Wednesday, June 9, 2010

Dress Shops and Ethics

There's a lot of talk in this corner of the wedding blogosphere about values-driven weddings. We talk about supporting local shops and economies. We talk about environmental sustainability. We talk about wanting to know and like our vendors, oftentimes prioritizing artist-vendors who have focused their craft on weddings. We talk about the politics of weddings and how to recognize those who can't yet legally marry. We spend endless amounts of energy crafting egalitarian weddings or weddings that otherwise reflect our personal values as partners. We talk about the ethics of spending $X on a wedding (or not) and on developing budgets that reflect our true desires and true limitations.

Dresses are one of the first emotional battlegrounds in ethical wedding planning. It's one of the first places where our budgets run smack into our aesthetics and values and we're left with some hard choices.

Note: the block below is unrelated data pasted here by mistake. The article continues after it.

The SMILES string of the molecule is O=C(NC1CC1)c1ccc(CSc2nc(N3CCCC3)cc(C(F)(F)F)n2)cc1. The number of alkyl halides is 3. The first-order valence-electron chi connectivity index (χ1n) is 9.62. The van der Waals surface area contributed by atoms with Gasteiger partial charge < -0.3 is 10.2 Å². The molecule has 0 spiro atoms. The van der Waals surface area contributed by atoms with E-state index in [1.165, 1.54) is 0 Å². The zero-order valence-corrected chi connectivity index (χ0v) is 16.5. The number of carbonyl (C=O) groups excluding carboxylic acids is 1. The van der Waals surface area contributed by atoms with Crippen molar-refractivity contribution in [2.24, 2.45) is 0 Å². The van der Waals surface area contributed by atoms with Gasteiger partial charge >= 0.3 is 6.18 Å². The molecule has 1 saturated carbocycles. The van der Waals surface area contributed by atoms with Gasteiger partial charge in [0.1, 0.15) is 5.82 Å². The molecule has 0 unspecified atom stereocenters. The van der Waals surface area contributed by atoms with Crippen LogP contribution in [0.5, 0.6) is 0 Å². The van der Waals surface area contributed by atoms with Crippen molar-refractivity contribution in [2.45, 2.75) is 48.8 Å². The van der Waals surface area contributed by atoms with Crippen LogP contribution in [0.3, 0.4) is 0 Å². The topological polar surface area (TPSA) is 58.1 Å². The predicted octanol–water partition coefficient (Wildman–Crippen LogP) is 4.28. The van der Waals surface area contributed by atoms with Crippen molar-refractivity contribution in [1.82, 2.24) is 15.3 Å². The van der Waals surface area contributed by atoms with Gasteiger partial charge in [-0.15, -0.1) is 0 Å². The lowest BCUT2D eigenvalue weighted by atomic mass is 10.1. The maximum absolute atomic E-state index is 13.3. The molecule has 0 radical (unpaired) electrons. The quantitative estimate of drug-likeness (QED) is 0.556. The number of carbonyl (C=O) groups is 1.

• We may explore vintage shops because they're more sustainable, cost-effective, and aesthetically pleasing to buy a unique tea-length dress than a current collection Priscilla of Boston tea-length dress.
  • We might consider custom options to support independent designers and have one-of-a-kind, made-to-our-body dresses.
  • We may grapple with loving very expensive dresses and turning to Chinese or Etsy reproductions, since fashion doesn't have effective copyright protection and it feels sooooo excessive to pay for a brand name dress.
  • We may actually explore wedding dress salons, but look for "Bridal Alternatives" or bridesmaid dresses instead.